Despite what's shown on the map above, the turnpike did not turn sharply right in Ulverston but in reality ran down to Lindal before heading across to Ireleth and straight over the sands to Millom. This saved a day's travel compared with walking up to Duddon Bridge, and the sand was firm enough to take a carriage or cart. This shows up in John Cary's map of 1787 which also shows the path ('fordable at low water') across the Leven estuary.
This map also shows the relative importance of Aldingham and 'Much Urswick', especially when compared with Barrow which at that time was an island rather than a town. Barrow started growing as a town when the railways arrived and started demanding steel by the mile. Furness had the high quality iron ore and the limestone to produce that steel - yet strangely the first railway bypassed Barrow for the more traditional harbour at 'the Pile of Foudrey' or Piel Channel as it's more commonly known these days.
|In fact, the first railway line in the area was built to
transport slate and iron ore from Burlington, Kirkby and Ireleth to Piel -
or more precisely to Roa Island on the other side of the channel. A
causeway linked the island to Rampside and new staithes were built out
into the deep water channel allowing bigger ships to carry more slate and
ore. The general course of this railway can be seen on Moule's map
of 1836 although I think this was sketched in rather than being surveyed in
any detail. The mapmaker also got confused at the South end, because
there is only one island shown between Rampside and Walney (positioned
nearer to the proper location of Roa), so he has drawn in 'Piel Pier' in
the middle of the mud flats.
As the demand for iron increased the cost of transhipment from train to boat became prohibitive, and by 1840 plans were in place to run a railway from Carnforth (already on the main London to Glasgow line) through to Furness and on to Millom, Workington and eventually through to Carlisle. The biggest hold-up to this was bridging the three estuaries - the Lune, Leven and Duddon.
As early as 1840, Archer was showing an expansion of this railway, with branches to Ulverston and Barrow and an extensive viaduct across the Duddon. As maps of that period always respected County boundaries, we cannot say whether this line terminated at Millom or continued up the Cumberland coast. We do know that the pressure was on the Furness railway to extend up the coast - the Carlisle and Egremont railway had plans to extend South, so the Furness laid it's own tracks from Egremont down to Millom ready for that viaduct. Creighton's map of Cumberland in 1848 shows this line again with a viaduct, although now at a different (and more realistic) angle.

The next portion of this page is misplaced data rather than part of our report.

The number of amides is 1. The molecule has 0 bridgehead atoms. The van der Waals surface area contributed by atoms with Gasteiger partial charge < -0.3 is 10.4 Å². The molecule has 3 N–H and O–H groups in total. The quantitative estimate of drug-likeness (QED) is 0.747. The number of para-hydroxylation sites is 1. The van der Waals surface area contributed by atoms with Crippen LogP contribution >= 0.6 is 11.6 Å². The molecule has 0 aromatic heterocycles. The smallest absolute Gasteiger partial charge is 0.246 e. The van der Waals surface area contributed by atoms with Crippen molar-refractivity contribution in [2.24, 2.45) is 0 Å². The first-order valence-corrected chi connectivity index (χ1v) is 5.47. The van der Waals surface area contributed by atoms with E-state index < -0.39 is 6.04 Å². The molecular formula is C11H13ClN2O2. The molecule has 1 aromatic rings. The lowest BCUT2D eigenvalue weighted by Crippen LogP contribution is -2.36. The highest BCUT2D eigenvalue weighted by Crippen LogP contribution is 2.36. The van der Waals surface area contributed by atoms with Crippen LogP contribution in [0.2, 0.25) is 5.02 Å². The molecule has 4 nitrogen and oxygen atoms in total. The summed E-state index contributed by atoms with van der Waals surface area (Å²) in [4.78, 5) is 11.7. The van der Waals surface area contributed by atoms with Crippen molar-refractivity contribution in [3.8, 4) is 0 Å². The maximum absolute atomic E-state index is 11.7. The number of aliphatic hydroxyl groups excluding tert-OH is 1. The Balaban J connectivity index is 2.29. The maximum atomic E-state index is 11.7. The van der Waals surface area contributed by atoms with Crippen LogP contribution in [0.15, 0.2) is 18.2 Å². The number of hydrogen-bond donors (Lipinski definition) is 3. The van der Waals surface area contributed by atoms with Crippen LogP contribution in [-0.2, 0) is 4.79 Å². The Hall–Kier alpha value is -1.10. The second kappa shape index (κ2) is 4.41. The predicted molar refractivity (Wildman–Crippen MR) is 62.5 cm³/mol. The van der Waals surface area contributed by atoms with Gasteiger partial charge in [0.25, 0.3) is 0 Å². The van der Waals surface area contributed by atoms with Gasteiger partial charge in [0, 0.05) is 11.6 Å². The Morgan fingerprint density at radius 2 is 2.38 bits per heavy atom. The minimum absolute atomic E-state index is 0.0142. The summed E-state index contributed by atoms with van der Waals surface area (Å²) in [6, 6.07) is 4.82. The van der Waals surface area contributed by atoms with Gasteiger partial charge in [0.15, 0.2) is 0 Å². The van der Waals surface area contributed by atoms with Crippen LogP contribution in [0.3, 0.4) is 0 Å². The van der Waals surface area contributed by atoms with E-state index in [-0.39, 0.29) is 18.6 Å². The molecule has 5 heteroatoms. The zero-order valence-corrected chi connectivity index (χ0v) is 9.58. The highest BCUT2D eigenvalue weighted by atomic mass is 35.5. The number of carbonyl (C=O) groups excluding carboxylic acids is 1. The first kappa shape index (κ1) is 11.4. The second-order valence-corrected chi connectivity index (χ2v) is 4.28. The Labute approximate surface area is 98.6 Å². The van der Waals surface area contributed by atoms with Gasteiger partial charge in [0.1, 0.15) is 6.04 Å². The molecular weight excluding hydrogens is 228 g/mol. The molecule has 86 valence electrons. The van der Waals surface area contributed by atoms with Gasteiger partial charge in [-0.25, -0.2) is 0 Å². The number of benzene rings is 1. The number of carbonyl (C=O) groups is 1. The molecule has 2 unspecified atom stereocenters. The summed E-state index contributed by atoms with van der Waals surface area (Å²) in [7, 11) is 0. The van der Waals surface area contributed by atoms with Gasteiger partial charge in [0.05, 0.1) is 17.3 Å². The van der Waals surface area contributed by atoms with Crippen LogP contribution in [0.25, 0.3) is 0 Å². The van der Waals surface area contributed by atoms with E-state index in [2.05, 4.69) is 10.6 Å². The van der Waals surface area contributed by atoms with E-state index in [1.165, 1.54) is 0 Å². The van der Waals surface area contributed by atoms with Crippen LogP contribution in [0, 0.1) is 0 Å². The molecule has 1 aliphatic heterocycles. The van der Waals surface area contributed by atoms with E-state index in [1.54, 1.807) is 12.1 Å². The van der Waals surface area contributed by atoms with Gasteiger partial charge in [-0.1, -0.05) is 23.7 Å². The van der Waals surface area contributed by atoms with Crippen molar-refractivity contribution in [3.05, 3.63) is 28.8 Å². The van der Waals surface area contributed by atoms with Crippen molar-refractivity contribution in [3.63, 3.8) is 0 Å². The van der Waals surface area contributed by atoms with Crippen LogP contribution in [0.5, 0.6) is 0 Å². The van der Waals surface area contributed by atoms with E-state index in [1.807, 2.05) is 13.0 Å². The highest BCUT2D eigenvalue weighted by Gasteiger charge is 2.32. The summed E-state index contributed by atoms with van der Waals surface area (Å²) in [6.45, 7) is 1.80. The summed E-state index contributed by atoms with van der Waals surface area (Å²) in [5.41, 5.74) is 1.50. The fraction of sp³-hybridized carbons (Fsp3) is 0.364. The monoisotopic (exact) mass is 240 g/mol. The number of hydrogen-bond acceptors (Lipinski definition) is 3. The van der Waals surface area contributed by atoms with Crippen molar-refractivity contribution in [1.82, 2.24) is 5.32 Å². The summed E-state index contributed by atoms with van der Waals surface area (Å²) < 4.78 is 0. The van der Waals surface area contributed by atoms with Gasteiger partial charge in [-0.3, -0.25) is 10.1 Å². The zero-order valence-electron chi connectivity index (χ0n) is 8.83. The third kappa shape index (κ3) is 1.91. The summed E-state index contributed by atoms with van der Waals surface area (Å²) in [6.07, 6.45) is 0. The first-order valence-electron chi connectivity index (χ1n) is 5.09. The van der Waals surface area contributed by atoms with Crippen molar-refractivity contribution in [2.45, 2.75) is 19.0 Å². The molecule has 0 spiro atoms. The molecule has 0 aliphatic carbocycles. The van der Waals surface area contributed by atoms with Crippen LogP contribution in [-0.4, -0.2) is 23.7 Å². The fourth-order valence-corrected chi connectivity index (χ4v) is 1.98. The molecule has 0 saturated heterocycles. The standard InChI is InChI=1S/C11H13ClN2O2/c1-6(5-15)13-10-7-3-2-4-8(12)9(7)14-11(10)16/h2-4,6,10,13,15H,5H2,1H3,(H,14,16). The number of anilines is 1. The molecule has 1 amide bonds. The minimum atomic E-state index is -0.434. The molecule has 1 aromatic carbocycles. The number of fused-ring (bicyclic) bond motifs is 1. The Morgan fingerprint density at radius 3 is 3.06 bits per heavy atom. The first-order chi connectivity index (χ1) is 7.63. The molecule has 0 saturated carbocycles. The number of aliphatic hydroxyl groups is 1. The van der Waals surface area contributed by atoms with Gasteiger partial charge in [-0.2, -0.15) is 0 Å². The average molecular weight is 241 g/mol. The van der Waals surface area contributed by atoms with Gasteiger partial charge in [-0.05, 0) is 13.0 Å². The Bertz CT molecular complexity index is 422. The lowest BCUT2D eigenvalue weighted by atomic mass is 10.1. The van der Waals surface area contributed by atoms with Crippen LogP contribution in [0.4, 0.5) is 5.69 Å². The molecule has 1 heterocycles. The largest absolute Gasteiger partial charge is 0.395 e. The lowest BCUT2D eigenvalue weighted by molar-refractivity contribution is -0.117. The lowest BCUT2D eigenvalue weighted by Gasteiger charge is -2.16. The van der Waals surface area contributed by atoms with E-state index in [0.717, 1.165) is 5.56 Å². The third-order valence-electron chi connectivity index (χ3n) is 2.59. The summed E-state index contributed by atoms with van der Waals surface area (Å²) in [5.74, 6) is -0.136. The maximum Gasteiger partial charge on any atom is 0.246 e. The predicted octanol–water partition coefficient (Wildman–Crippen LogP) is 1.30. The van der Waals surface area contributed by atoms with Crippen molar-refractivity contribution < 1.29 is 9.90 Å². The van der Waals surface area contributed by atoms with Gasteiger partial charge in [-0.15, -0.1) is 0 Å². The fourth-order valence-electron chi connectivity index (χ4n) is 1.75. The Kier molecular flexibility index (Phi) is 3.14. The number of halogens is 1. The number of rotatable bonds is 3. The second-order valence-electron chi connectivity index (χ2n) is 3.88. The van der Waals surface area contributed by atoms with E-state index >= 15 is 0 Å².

By about 1850, the viaduct had been abandoned in favour of a simpler bridge further upstream, whilst the map by Wyld (which Barrow BC claim to be '1840s') shows not only this bridge but also the two viaducts to the East, and the railway connecting straight through to Carnforth. Unfortunately this map is too big to use here, so I have selected an extract from a map by Hughes from 1886 which shows these lines and also the Ulverston to Lakeside and the Broughton to Coniston lines.
Whilst no doubt there were very good financial arguments for building it, the Lakeside line is often regarded as being James Schneiders private railway. After making his fortune from Iron, he moved into a large house at Bowness and commuted by steamer and railway to Barrow. The Broughton to Coniston line, on the other hand, was a working line mainly intended to bring slate down from the Coniston fells. It was also popular with visitors, attracted by Ruskin, and by Wordsworth's Daffodils. Wordsworth himself was against railways because they gave the working class access to beauty they could not appreciate - “Let then the beauty be undisfigured and the retirement unviolated” (Wordsworth's Arguments Against the Kendal and Windemere Railway)
We have wandered round Furness looking at railways, but haven't yet seen much of the family. Click here to see how they tie in together.